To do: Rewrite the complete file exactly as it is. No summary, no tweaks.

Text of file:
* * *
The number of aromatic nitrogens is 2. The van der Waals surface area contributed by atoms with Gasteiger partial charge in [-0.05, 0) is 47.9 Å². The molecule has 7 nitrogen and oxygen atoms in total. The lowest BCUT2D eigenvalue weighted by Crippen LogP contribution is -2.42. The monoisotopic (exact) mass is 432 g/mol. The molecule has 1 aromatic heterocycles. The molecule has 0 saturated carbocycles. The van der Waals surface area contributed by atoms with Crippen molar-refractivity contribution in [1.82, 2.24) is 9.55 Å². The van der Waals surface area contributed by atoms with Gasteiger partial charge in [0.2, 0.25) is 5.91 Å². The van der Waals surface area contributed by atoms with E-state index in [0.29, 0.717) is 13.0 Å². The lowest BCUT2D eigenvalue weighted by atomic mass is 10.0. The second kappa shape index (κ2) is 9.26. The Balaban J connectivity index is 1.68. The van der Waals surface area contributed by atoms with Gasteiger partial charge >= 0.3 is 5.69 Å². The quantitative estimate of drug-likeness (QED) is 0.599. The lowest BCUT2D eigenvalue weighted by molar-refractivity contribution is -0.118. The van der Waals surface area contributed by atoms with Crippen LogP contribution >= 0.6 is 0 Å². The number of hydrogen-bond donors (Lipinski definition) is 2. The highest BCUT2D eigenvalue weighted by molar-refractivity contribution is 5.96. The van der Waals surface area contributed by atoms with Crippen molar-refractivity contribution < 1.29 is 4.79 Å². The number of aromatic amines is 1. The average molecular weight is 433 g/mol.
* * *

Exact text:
The number of aromatic nitrogens is 2. The van der Waals surface area contributed by atoms with Gasteiger partial charge in [-0.05, 0) is 47.9 Å². The molecule has 7 nitrogen and oxygen atoms in total. The lowest BCUT2D eigenvalue weighted by Crippen LogP contribution is -2.42. The monoisotopic (exact) mass is 432 g/mol. The molecule has 1 aromatic heterocycles. The molecule has 0 saturated carbocycles. The van der Waals surface area contributed by atoms with Crippen molar-refractivity contribution in [1.82, 2.24) is 9.55 Å². The van der Waals surface area contributed by atoms with Gasteiger partial charge in [0.2, 0.25) is 5.91 Å². The van der Waals surface area contributed by atoms with E-state index in [0.29, 0.717) is 13.0 Å². The lowest BCUT2D eigenvalue weighted by atomic mass is 10.0. The second kappa shape index (κ2) is 9.26. The Balaban J connectivity index is 1.68. The van der Waals surface area contributed by atoms with Gasteiger partial charge >= 0.3 is 5.69 Å². The quantitative estimate of drug-likeness (QED) is 0.599. The lowest BCUT2D eigenvalue weighted by molar-refractivity contribution is -0.118. The van der Waals surface area contributed by atoms with Crippen LogP contribution >= 0.6 is 0 Å². The number of hydrogen-bond donors (Lipinski definition) is 2. The highest BCUT2D eigenvalue weighted by molar-refractivity contribution is 5.96. The van der Waals surface area contributed by atoms with Crippen molar-refractivity contribution < 1.29 is 4.79 Å². The number of aromatic amines is 1. The average molecular weight is 433 g/mol.